We don't do stars...
We don't do thumbs...
We read children's books and grade them in 10 categories:
literary quality
descriptive ability
humor (if attempted)
illustrations (if present)
believability of characters
believability of situations
overall reading enjoyment

There is no grading curve. There are no points for classroom participation. There is no extra credit.
If you disagree, come speak to us after class.

The Grading System

A+.....this means (guess what) we think it's great. So great it surprised even us.
A.....this means it's pretty darn good. A book we'd recommend to just about everyone we know.
B.....better than most. Not exactly Shakespeare for kids, though, if you get our drift.
C.....mediocre. Like the color beige, it didn't stand out.
D.....we didn't like it. There were more bad aspects than good ones.
F.....it reeked of badness. We read it over and over when we are in dire need of hysterical laughter.
F-.....We're pretty sure Dante had a circle of hell for the people who wrote these...and a lower circle for those who published them.

Thursday, September 17, 2009

Reporter's Review: Prophecy of the Sisters, by Michelle Zink

Little, Brown; August 2009
Overall Grade: B+

There are so many things in her life that Lia can’t explain: the unaccountable, unexpected deaths of both her parents, her twin sister Alice’s distance and strange behavior, a mysterious scar-like mark that appears on her own wrist, the discovery that her two new friends bear similar marks. When she discovers her role in an ancient prophecy, a prophecy that for thousands of years has turned sisters against each other in an age-old battle against evil, she finds some answers…but the questions of what she must do become more and more confusing.
Prophecy of the Sisters contains arguably some of the best writing I’ve encountered this year. Michelle Zink has created a unique dilemma and unique characters to face it; I loved the way she gave the protagonist a very complex personality and allowed her the opportunity to use her free will to fight what seems to be her fate. However, I found the plot somewhat bothersome. While the events were dramatic and story-worthy, I thought the overall situation was lacking an element crucial to the kind of epic-style fantasy the story implies. Namely, while the evil power is very clear in this story, there doesn’t seem to be any equivalent good power. Particularly in a story set in our own world, against the backdrop of real world religions, this lack of good was disorienting. It brought up many unanswered questions: Who made the prophecy in the first place? Who or what are the good characters working for? If it is simply a lack of evil, it diminishes the story’s significance and makes a happy outcome seem less complete.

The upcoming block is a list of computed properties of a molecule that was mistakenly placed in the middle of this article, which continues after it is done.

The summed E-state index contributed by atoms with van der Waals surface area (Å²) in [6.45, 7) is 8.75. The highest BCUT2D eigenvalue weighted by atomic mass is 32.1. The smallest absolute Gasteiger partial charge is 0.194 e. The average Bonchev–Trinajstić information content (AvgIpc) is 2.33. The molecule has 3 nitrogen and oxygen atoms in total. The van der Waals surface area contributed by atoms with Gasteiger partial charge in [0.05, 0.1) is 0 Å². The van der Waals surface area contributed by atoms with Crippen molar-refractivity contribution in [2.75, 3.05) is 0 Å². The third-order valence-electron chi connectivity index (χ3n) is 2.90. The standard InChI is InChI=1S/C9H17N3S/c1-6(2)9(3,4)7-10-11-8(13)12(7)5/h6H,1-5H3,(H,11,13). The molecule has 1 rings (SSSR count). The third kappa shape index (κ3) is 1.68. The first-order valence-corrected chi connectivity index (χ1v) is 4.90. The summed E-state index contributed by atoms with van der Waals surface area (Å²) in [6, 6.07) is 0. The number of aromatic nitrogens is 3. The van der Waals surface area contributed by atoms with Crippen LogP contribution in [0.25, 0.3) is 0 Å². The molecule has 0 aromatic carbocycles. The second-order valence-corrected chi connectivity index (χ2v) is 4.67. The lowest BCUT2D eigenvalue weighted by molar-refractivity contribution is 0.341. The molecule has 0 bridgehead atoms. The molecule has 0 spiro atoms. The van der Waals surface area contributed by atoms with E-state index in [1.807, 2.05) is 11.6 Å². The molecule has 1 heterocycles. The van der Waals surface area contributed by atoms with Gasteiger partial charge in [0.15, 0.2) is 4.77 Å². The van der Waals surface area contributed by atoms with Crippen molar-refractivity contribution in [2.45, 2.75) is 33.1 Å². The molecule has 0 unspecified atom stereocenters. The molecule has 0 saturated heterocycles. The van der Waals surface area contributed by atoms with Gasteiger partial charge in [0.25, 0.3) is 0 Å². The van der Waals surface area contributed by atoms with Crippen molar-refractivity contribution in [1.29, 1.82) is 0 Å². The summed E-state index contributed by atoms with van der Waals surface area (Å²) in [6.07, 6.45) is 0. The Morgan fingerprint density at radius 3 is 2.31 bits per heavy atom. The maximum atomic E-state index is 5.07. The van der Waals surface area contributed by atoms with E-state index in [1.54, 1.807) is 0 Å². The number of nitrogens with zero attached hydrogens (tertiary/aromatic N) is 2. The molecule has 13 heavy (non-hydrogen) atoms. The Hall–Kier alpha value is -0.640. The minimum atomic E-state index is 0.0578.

This issue is complex enough that I believe I shall have to address it further in a “special topic” handling epic fantasy plot in general; for now, let’s hope that Ms Zink has plans to answer these questions in Prophecy’s sequel and bring the story to a satisfying end.

Literary Quality: A
Plot: C+
Voice: A
Originality: A
Descriptive Ability: B
Humor: n/a
Illustrations: n/a
Believability of Characters: A
Believability of Situations: A-
Overall Reading Enjoyment: B

Possibly objectionable topics*: demons, violence, murder, suicide, spellcasting, contact with the dead through a spiritualist, indication of plurality of gods

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